MAC: Mines and Communities

London Calling pours scorn on Anil Agarwal's "Pauline Conversion"

Published by MAC on 2014-09-28
Source: Nostromo Research

Anil Agarwal, progenitor, top dog, and main profiteer of Vedanta Resources plc has announced he will "give back what we earn for the greater good of the society".

How he "earned" that wealth has been exposed on this website since before the company listed on the London Stock Exchange in December 2003, and at every turn since.

It's a catalogue of deception, violation of numerous laws, betrayal of thousands of Indigenous Peoples and workers, and theft of resources, standing unrivalled in the recent history of India.

So, is Mr Agarwal (and his family) now going to right his company's past wrongs, and reverse any of the unacceptable decisions made during the past ten years?

You'd better not believe it.

The so-called "commuity programmes" to which he says he'll devote some of this ill-gotten 2.4 billion dollar bonanza, have been in existence for much of Vedanta's history.

In the first place, they were little more than sops to people Vedanta robbed of their land; and they've hardly gone beyond that since.

There's more to Agarwal's pretended munificence

He's also proposing to build an Indian university "that can bring in best in class education in liberal arts and humanities".

That's exactly what he tried to do as far back as 2006, targeting a site in Orissa for the foundation of a seat of learning he compared with Stanford University in the USA.

His plan was firmly sat upon by the Orissa High Court in 2010. It declared the acquisition of land for the eponymous institution to be illegal, after prolonged protests by local people and a petition from a local member of parliament. See: Orissa HC rules Vedanta University land acquisition illegal and void.

We don't know if Mr Agarwal is now seeking a path to redemption-through-money (he's a strictly teetotal vegetarian Hindu).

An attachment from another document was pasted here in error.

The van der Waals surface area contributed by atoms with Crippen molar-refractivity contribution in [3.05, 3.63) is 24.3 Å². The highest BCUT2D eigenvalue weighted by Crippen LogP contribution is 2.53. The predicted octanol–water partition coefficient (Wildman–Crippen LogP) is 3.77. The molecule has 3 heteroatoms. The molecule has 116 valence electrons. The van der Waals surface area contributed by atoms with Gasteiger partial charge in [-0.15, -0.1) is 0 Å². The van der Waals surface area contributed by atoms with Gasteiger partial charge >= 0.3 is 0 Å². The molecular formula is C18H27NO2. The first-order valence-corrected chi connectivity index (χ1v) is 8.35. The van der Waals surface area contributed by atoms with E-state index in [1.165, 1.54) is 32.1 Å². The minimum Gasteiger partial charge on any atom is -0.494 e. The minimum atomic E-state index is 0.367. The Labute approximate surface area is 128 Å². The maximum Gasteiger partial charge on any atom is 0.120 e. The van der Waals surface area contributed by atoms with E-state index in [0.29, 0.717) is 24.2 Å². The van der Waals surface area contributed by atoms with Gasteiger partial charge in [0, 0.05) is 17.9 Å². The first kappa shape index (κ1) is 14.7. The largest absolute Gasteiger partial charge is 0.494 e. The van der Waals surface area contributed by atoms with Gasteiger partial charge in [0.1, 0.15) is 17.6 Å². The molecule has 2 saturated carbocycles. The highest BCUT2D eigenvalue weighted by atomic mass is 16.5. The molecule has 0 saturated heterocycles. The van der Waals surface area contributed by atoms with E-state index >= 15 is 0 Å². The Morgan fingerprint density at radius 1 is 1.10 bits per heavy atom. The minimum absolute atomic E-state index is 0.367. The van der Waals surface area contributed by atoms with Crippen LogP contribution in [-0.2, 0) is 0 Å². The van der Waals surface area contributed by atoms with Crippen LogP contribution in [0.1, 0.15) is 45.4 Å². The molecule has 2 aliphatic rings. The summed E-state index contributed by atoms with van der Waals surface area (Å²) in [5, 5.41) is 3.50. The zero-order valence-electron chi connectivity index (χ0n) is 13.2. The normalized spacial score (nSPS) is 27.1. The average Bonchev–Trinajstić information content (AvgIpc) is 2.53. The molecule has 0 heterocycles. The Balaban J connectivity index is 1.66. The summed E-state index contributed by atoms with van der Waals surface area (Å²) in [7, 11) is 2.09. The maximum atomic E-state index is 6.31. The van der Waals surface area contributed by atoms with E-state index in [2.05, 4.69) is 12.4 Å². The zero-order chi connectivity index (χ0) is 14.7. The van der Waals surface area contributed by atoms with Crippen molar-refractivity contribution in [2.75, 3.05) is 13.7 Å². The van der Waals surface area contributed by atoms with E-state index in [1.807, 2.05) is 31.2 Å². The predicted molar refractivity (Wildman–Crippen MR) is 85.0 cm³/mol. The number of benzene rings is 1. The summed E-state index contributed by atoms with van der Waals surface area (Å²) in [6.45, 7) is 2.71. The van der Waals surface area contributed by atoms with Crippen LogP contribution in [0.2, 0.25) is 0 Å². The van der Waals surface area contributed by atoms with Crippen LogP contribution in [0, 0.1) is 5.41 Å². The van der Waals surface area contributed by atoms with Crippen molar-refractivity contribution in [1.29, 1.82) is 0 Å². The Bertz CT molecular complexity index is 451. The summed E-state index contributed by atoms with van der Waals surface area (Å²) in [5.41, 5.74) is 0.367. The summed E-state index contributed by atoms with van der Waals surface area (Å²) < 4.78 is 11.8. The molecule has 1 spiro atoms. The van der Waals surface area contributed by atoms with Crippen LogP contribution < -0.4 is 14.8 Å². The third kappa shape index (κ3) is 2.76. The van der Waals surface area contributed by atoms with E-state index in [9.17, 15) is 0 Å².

But, if he reckons he's emulating Paul the Apostle on the road to Damascus, he has another think coming.

Saint Paul had been a merciless persecutor of Christians before turning towards Jesus of Nazareth. He repudiated his earlier behaviour.

Anil Argarwal has no intention whatsover of performing a Pauline conversion.

[London Calling is published by Nostromo Research, which is solely responsible for any opinions expressed in this column. Reproduction is welcome under a Creative Commons Licence]

Vedanta's Anil Agarwal pledges 75% of his $3.3bn wealth to charity

Prasun Sonwalkar

Hindustan Times London

26 September 2014

With a net worth of $3.3 billion, prominent industrialist Anil Agarwal has pledged 75% of his and his family's wealth to charity, with a new liberal arts and humanities-focussed university in India among his priorities. Vedanta's Anil Agarwal has said he and his family have agreed to give 75% of their wealth to charity.

Agarwal, chairman of Vedanta Resources, made the announcement on Thursday evening at a event at the London Stock Exchange to mark a decade of his company's premium listing. It was the first Indian company in 2003 to gain such a listing, which qualified it to enter the FTSE 250.

Agarwal told HT: "It is important to give back what we earn for the greater good of the society, community programmes that work towards eradication of poverty, child welfare & women empowerment will be our focus for communities at large in our country.

He added: "I am keen to invest and create a world class, not for profit university in India that can bring in best in class education in liberal arts and humanities. My family supports my decision that 75% of our wealth which we gain as economic benefit, should be returned to society."

Company sources said the plans for charity were work in progress, and more details would be announced in the near future. Agarwal joins several leaders of Indian industry who have pledged considerable sums of money for charitable activities.

In 2013, Azim Premji, chairman of Bangalore-based software exporter Wipro Ltd, became the first Indian to join the Giving Pledge programme, which seeks to encourage the world's wealthiest people to give away half their wealth to charity.

The programme was founded by Microsoft founder and the world's richest man Bill Gates, who is worth $76 billion, and Berkshire Hathaway chairman Warren Buffett, the world's 3rd-richest person with personal wealth of $67.3 billion, according to Forbes. Agarwal said Gates and his wife, Melinda, discussed their philanthropic causes with him in Seattle last summer. "After that, I had a meeting with my family and we decided to donate 75% of our wealth," he said.

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